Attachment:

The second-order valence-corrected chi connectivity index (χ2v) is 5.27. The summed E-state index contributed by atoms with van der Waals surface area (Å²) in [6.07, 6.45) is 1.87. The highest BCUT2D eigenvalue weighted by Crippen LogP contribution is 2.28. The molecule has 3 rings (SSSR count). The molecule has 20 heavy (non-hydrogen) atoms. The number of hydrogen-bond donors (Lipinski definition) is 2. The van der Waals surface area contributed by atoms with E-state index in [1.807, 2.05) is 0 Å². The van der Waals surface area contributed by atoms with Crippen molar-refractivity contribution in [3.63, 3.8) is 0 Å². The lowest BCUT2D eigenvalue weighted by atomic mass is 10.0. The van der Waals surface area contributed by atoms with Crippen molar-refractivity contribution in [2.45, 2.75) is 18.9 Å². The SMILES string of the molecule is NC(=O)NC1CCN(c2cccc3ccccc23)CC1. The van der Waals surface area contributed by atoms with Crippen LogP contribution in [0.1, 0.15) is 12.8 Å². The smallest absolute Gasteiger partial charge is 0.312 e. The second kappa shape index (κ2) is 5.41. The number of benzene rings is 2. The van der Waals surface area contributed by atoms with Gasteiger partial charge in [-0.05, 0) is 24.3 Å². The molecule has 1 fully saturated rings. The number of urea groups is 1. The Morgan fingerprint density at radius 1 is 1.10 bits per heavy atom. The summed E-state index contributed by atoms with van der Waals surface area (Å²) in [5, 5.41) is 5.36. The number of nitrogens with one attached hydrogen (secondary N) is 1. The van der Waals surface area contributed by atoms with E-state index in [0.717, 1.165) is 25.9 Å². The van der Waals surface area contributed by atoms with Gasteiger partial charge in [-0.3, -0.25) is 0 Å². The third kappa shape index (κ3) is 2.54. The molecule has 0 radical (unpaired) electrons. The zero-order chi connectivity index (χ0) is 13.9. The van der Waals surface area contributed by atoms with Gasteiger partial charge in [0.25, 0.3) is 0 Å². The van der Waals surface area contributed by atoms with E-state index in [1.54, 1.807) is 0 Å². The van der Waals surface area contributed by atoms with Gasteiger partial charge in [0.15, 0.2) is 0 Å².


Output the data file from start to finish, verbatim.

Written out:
The second-order valence-corrected chi connectivity index (χ2v) is 5.27. The summed E-state index contributed by atoms with van der Waals surface area (Å²) in [6.07, 6.45) is 1.87. The highest BCUT2D eigenvalue weighted by Crippen LogP contribution is 2.28. The molecule has 3 rings (SSSR count). The molecule has 20 heavy (non-hydrogen) atoms. The number of hydrogen-bond donors (Lipinski definition) is 2. The van der Waals surface area contributed by atoms with E-state index in [1.807, 2.05) is 0 Å². The van der Waals surface area contributed by atoms with Crippen molar-refractivity contribution in [3.63, 3.8) is 0 Å². The lowest BCUT2D eigenvalue weighted by atomic mass is 10.0. The van der Waals surface area contributed by atoms with Crippen molar-refractivity contribution in [2.45, 2.75) is 18.9 Å². The SMILES string of the molecule is NC(=O)NC1CCN(c2cccc3ccccc23)CC1. The van der Waals surface area contributed by atoms with Crippen LogP contribution in [0.1, 0.15) is 12.8 Å². The smallest absolute Gasteiger partial charge is 0.312 e. The second kappa shape index (κ2) is 5.41. The number of benzene rings is 2. The van der Waals surface area contributed by atoms with Gasteiger partial charge in [-0.05, 0) is 24.3 Å². The molecule has 1 fully saturated rings. The number of urea groups is 1. The Morgan fingerprint density at radius 1 is 1.10 bits per heavy atom. The summed E-state index contributed by atoms with van der Waals surface area (Å²) in [5, 5.41) is 5.36. The number of nitrogens with one attached hydrogen (secondary N) is 1. The van der Waals surface area contributed by atoms with E-state index in [0.717, 1.165) is 25.9 Å². The van der Waals surface area contributed by atoms with Gasteiger partial charge in [-0.3, -0.25) is 0 Å². The third kappa shape index (κ3) is 2.54. The molecule has 0 radical (unpaired) electrons. The zero-order chi connectivity index (χ0) is 13.9. The van der Waals surface area contributed by atoms with Gasteiger partial charge in [0.25, 0.3) is 0 Å². The van der Waals surface area contributed by atoms with E-state index in [1.54, 1.807) is 0 Å². The van der Waals surface area contributed by atoms with Gasteiger partial charge in [0.15, 0.2) is 0 Å².